By Mary Shaw Marks
Did you know that Governor Ned Lamont designated April 2023 as Connecticut Native Plant Month. Upon learning of the accelerating loss of native trees and plants from the Garden Club of America, Governor Lamont chose to act.
Why is this significant? It is quite natural to take trees for granted. After all, we were born into this green garden of Eden. Along the way we’ve upset the critical balance nature provides by replacing plants native to our region with large expanses of lawn and exotic imported trees. While these landscapes may look pretty, to a caterpillar that our birds feed upon they are about as nutritious as a parking lot.
The native trees in our yards play a critical role in providing food and habitat for our pollinating insects, birds, and bees. When there are no native trees to supply food, there are very few insects, and if there are no caterpillars, there are no birds. Our own human food system also depends on a healthy insect population for pollination.
Why is this? Most insects have co-evolved with native trees and plants over millions of years and rely on them to generate their food. Plants don’t want to be eaten so they have developed their own defenses, thus creating a balance where they are nibbled, not destroyed, and insects have their dinner. This explains why many caterpillars only eat certain plants, like milkweed, and why native trees may be very healthy despite having a few holes in their leaves. This co-evolution supports a complex web of life.
THE SINGLE MOST IMPORTANT THING YOU CAN DO FOR BIRDS IS TO PLANT AN OAK TREE!
Well known expert and author of The Nature of Oaks, Douglas Tallamy, explains that North America has over 90 native species of Oaks hosting more than 897 species of caterpillars. These caterpillars fuel the food web with more species dependent on oaks than on any other plant. He notes that you really can bring an enormous amount of life into your yard by planting them and how well suited they are to suburban landscapes as you can easily plant underneath them as they grow tall. It appears the White Oak tree is Connecticut’s state tree for good reason.
In the runner up categories, you have the beautiful Pussy Willow feeding 400+ species. Black Cherry and American Plum support 400+ with flowers full of life in spring when Weeping and Ornamental Cherry provide scant food. River Birch, White Birch and Shaggy Birch are stars at 400+ with the shaggy bark offering many great nesting and hang-out spots. Both native and imported Crabapples host 300+, one of few imported species to provide nutritious nectar. Red and Sugar Maple come in with 280+ and are a great alternative to Japanese and Norway Maples which support little life. White Pines host 200+ and are great in woodlands. Like Silver Maples, they drop limbs and not recommended in yards. Native Dogwood has splendid spring flowers and berries that ripen in the fall exactly when birds need to fatten up.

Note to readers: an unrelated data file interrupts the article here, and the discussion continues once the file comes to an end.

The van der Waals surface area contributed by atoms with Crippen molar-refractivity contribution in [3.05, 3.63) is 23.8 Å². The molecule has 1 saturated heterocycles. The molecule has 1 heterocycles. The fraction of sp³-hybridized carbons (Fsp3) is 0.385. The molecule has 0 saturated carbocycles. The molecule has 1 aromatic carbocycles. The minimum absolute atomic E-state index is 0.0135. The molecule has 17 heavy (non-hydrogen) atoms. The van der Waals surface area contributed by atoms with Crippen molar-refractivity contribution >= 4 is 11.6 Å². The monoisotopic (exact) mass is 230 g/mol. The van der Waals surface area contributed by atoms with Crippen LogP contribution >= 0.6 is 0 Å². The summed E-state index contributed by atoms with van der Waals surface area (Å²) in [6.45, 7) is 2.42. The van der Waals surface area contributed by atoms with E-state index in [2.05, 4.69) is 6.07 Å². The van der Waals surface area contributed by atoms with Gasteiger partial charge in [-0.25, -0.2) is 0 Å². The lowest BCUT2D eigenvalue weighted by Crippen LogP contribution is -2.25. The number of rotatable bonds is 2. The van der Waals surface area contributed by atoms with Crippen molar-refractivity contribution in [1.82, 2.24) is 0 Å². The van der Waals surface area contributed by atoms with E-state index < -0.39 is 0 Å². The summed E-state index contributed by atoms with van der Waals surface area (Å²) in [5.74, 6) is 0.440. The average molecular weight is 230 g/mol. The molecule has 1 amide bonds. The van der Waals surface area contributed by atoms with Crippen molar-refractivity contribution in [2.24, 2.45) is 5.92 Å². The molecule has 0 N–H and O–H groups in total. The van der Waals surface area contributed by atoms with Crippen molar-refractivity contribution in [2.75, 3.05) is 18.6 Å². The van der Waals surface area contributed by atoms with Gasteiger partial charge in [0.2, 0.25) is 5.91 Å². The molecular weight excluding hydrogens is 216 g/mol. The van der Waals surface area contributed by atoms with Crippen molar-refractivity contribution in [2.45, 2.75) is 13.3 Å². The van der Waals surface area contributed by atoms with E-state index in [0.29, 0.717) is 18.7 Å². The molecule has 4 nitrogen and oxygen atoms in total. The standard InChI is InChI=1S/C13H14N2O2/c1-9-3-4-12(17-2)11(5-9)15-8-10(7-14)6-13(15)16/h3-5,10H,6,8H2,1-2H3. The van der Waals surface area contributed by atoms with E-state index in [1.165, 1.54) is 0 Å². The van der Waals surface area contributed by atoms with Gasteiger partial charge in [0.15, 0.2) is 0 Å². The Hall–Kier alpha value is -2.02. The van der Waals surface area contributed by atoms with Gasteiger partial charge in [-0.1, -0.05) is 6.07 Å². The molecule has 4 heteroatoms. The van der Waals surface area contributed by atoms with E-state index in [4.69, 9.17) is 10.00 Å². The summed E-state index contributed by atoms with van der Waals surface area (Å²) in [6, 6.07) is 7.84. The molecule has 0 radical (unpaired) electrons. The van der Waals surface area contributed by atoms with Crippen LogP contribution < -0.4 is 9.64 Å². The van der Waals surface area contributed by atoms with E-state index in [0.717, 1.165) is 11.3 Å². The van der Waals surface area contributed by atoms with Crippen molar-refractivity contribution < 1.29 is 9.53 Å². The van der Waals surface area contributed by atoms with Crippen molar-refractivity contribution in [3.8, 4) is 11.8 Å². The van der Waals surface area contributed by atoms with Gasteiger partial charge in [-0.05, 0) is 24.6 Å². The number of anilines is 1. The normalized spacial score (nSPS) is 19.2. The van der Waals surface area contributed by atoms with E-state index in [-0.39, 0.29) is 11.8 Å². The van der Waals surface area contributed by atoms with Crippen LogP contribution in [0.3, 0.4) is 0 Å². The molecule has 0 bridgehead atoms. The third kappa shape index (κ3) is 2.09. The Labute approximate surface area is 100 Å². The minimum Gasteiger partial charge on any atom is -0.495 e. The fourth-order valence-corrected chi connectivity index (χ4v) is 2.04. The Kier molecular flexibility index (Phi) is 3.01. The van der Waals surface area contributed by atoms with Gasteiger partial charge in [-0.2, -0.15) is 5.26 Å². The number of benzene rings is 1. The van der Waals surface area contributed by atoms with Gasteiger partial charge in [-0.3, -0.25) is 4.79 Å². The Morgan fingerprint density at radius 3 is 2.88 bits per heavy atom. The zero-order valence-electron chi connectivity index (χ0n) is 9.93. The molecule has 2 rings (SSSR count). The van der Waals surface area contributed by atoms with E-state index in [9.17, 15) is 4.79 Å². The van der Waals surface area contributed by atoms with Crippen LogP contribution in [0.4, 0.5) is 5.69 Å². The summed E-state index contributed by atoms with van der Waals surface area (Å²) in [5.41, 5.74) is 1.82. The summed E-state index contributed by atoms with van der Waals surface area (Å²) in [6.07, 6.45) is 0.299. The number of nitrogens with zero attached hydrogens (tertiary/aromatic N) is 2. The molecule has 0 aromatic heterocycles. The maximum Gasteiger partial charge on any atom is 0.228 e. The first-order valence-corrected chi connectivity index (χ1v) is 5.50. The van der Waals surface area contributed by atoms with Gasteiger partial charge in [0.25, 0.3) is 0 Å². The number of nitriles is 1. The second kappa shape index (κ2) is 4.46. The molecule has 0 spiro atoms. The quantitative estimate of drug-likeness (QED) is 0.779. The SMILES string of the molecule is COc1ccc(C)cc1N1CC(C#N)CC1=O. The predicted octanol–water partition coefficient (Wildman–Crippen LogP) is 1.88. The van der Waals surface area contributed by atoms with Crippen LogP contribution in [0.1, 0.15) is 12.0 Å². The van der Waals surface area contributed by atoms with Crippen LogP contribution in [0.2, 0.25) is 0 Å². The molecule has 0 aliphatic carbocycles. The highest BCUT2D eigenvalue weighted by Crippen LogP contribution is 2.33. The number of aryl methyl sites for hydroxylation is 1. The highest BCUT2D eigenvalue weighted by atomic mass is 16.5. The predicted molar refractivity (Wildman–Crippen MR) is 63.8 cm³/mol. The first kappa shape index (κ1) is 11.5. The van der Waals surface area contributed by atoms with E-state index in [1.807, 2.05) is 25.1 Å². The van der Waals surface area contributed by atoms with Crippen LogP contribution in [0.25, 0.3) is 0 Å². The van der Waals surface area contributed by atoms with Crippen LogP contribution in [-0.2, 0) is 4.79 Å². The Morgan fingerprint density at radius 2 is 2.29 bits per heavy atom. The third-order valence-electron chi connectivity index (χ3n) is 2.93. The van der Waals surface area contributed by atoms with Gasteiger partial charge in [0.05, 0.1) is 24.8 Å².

Smaller understory trees such as Serviceberry and Redbud have early spring flowers and berries and seeds birds love. Native evergreens such as Eastern Red Cedar, Eastern White Pine, and American Holly provide food and places to shelter year-round. Seek out native and not cultivated varieties for the biggest impact.
We are currently experiencing an insect apocalypse, a crashing of our life supporting population. While we may happily celebrate the relative lack of annoying mosquitoes and flies, this is an ecological disaster. Since 1970 we have lost one third of our bird population. One third. Most especially the “backyard birds” whose songs we associate with spring days and time spent outdoors. In most yards 92% of green space is lawn, 75% of the plants are alien, and 10% are invasive, all planted by homeowners like us.
HOW WE LANDSCAPE OUR YARDS REALLY DOES MATTER.
Suburbs represent an opportunity and gardening is taking on a critical role. It is now within the power of individual homeowners to make a difference with the selection of trees and plants they choose. Think of that busy mother chickadee whose baby requires 3,000 caterpillars before leaving the nest!
In choosing trees to plant this growing season consider one of these stars that will offer you many years of beauty, shade and clean air while hosting and feeding the birds that sing to you each morning. The Greenwich Tree Conservancy works to plant, preserve, and protect wisely for the future health of our magnificent local ecosystem. The lush green garden we all take for granted.
he Greenwich Tree Conservancy is a non-profit organization dedicated to preserving and enhancing the trees of Greenwich for the benefit of community health and quality of life.
Mary Shaw Marks is a member of the Greenwich Tree Conservancy Board of Directors